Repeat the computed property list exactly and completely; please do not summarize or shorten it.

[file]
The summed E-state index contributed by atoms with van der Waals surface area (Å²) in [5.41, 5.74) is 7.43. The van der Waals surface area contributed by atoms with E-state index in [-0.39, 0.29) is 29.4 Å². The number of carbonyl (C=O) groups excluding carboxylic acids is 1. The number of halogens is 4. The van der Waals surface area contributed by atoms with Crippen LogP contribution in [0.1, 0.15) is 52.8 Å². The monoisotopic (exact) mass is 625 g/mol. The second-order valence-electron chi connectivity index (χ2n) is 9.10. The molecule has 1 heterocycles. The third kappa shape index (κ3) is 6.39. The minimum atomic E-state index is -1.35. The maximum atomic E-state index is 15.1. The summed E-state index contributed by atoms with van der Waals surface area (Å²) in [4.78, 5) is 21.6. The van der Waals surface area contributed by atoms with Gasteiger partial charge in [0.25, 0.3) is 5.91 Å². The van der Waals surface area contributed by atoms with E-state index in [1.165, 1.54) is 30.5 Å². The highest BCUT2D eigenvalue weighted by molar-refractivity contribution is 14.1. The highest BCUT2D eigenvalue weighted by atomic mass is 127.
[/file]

The summed E-state index contributed by atoms with van der Waals surface area (Å²) in [5.41, 5.74) is 7.43. The van der Waals surface area contributed by atoms with E-state index in [-0.39, 0.29) is 29.4 Å². The number of carbonyl (C=O) groups excluding carboxylic acids is 1. The number of halogens is 4. The van der Waals surface area contributed by atoms with Crippen LogP contribution in [0.1, 0.15) is 52.8 Å². The monoisotopic (exact) mass is 625 g/mol. The second-order valence-electron chi connectivity index (χ2n) is 9.10. The molecule has 1 heterocycles. The third kappa shape index (κ3) is 6.39. The minimum atomic E-state index is -1.35. The maximum atomic E-state index is 15.1. The summed E-state index contributed by atoms with van der Waals surface area (Å²) in [4.78, 5) is 21.6. The van der Waals surface area contributed by atoms with Gasteiger partial charge in [0.25, 0.3) is 5.91 Å². The van der Waals surface area contributed by atoms with E-state index in [1.165, 1.54) is 30.5 Å². The highest BCUT2D eigenvalue weighted by molar-refractivity contribution is 14.1. The highest BCUT2D eigenvalue weighted by atomic mass is 127.